Four Reasons Why The Most Successful People Are Great Collaborators


Ever own an ant farm growing up? If you did—or if you’ve seen just about any nature special on TV—you know that the dedicated specialization of an ant colony is a sight to behold. Our own evolutionary path would be very different without the power of collaboration that’s found virtually everywhere in the natural world.

Your office, though, might be another story. While the vogue for collaborative tools and workspaces is still in full force, so is the chorus of detractors who argue that too much interconnectedness makes for more distraction than anything else. And when it comes to certain kinds of tasks, that’s frequently true. But the outcomes of our work, more broadly speaking, more often benefit from team effort.

It doesn’t matter how smart or savvy we are when it comes to technology, product development, or any single skill we possess. Nobody succeeds for long in a silo. Whatever our ventures—personal, professional, philanthropic, political, or private—we can’t forget all the people who are involved in and essential to our success.

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That’s something that highly successful people know and internalize. We can simply learn more and apply new insights better when we put our proverbial heads together. According to a survey conducted by Piirus, a staggering 91% of academic researchers agreed that collaboration increases research impact, and 94% were interested in interdisciplinary collaboration. Those who succeed learn from their mistakes and from the people around them. What’s more, they don’t forget it’s impossible to anticipate who they may inspire or influence, or who may wind up inspiring them—that today’s stranger may be tomorrow’s partner. Here are five reasons why the most successful people are top-notch collaborators.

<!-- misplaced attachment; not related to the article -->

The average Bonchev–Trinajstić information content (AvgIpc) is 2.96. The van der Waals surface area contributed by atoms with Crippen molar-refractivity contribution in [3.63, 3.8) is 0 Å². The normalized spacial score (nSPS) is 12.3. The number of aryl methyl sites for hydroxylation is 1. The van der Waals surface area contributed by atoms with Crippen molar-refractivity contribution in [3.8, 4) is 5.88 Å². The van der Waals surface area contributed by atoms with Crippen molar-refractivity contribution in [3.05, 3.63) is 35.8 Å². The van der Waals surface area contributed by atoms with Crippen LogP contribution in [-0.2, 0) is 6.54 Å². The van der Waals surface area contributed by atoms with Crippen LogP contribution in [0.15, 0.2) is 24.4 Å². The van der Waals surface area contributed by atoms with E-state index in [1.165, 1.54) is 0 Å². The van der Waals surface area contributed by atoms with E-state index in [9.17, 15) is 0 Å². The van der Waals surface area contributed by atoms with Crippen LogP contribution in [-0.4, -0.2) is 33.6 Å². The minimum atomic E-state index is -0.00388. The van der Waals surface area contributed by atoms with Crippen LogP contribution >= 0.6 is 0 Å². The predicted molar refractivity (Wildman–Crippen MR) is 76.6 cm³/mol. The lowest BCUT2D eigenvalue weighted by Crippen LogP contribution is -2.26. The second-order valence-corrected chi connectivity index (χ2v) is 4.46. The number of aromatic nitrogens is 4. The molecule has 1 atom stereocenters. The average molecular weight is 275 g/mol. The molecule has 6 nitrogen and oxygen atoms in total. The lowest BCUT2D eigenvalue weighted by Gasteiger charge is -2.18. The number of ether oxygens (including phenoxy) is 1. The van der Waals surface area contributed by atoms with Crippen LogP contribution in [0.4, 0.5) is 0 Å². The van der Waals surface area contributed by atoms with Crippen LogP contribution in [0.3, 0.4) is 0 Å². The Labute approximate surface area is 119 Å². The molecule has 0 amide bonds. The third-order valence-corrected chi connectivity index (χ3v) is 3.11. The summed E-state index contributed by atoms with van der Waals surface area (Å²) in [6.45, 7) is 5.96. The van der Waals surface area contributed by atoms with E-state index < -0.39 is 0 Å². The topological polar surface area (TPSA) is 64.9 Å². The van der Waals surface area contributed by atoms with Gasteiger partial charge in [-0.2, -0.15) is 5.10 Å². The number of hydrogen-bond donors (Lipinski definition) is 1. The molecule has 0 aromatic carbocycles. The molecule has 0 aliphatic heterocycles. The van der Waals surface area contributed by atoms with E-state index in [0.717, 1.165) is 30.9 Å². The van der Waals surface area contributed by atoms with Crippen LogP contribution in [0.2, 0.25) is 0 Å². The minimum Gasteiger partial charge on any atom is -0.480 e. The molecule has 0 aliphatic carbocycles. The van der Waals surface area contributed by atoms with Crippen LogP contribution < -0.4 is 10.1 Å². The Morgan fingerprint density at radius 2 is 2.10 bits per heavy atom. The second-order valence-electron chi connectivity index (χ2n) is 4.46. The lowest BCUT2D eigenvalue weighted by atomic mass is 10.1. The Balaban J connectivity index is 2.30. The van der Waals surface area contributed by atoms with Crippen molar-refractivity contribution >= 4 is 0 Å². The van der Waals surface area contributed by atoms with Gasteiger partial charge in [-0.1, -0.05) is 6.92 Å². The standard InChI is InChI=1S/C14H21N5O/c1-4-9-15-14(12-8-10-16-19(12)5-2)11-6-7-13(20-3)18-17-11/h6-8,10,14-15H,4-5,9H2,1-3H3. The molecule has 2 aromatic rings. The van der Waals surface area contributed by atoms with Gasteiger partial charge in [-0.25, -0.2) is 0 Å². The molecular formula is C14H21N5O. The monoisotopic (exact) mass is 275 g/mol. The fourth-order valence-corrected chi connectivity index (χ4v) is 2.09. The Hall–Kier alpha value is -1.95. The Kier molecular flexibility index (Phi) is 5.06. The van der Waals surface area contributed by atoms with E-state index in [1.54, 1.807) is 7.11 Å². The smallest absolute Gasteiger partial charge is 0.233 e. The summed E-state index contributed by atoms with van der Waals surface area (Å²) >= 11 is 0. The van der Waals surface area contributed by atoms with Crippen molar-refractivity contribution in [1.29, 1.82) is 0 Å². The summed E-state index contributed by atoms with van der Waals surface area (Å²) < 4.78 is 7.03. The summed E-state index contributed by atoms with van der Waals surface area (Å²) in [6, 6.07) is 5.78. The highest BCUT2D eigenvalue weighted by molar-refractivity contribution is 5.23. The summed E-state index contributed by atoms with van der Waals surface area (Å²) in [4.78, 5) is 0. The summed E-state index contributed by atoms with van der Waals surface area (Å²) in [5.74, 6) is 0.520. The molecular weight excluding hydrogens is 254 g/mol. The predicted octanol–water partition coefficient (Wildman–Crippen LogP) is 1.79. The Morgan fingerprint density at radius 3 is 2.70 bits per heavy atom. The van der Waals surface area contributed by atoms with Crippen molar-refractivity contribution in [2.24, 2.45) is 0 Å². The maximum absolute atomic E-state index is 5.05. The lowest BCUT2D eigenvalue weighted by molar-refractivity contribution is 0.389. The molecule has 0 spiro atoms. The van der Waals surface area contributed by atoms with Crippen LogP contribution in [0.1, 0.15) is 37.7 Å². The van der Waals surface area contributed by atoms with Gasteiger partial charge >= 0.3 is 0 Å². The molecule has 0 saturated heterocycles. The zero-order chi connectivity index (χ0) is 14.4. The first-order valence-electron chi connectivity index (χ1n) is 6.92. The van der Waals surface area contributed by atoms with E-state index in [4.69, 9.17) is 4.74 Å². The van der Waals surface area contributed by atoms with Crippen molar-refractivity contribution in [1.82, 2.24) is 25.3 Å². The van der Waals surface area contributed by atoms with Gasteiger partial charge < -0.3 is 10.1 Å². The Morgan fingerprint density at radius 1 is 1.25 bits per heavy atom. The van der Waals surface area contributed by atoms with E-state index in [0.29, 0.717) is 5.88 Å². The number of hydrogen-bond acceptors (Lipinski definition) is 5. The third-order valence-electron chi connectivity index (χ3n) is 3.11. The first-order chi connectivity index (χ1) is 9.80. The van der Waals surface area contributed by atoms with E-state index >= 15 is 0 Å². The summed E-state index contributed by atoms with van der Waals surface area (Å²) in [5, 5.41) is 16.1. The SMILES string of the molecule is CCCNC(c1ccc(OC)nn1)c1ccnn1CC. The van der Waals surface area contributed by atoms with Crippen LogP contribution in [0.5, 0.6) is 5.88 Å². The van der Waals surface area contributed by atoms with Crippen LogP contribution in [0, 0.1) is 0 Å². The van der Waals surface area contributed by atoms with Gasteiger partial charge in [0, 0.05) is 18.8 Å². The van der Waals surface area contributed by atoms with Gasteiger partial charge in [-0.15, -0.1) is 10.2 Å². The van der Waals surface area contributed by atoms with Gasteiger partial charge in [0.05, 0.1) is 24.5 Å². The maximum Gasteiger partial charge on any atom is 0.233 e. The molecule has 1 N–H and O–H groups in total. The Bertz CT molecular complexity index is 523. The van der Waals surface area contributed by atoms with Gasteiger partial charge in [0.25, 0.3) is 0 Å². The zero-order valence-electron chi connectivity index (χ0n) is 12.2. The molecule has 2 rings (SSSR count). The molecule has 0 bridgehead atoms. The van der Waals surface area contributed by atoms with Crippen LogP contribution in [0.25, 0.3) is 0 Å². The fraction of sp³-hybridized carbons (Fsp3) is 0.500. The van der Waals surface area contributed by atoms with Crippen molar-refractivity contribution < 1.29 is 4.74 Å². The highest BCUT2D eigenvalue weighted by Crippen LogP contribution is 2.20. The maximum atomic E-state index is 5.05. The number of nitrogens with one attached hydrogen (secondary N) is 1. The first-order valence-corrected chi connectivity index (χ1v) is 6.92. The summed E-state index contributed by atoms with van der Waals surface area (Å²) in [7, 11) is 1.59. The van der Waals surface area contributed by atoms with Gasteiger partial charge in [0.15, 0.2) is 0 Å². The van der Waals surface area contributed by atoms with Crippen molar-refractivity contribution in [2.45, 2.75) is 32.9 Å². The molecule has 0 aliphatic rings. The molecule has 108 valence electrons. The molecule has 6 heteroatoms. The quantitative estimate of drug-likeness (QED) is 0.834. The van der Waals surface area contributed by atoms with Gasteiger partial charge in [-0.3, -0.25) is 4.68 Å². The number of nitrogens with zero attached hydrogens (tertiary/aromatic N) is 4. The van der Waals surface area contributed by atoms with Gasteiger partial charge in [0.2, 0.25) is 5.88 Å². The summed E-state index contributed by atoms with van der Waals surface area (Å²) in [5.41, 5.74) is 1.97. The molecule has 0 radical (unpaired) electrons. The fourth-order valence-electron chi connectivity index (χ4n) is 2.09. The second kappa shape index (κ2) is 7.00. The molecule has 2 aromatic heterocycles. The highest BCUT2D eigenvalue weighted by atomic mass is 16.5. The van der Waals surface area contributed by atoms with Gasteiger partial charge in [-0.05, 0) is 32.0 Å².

When decision making and risk taking are shared among a group of people striving toward the same goal, it’s typically easier to achieve the optimal outcome faster. When we share our efforts and knowledge with others, we create communities that can rally around a good idea and rush in to question a bad one before it goes awry.

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Of course, as any anthropologist, sociologist, historian, or schoolteacher can tell you, groups sometimes make terrible decisions together. But as long as their cultures are strong and democratic in spirit, the interconnections among individuals generally help expose ideas to analysis and criticism. Perspectives we wouldn’t have encountered otherwise can emerge and cross-pollinate. Growth becomes collective rather than cloistered.

As the philosopher David Hume famously wrote, “Your corn is ripe today; mine will be so tomorrow. ‘Tis profitable for us both, that I should labour with you today, and that you should aid me tomorrow.”

Despite different circumstances, we can still find mutual alignment.;

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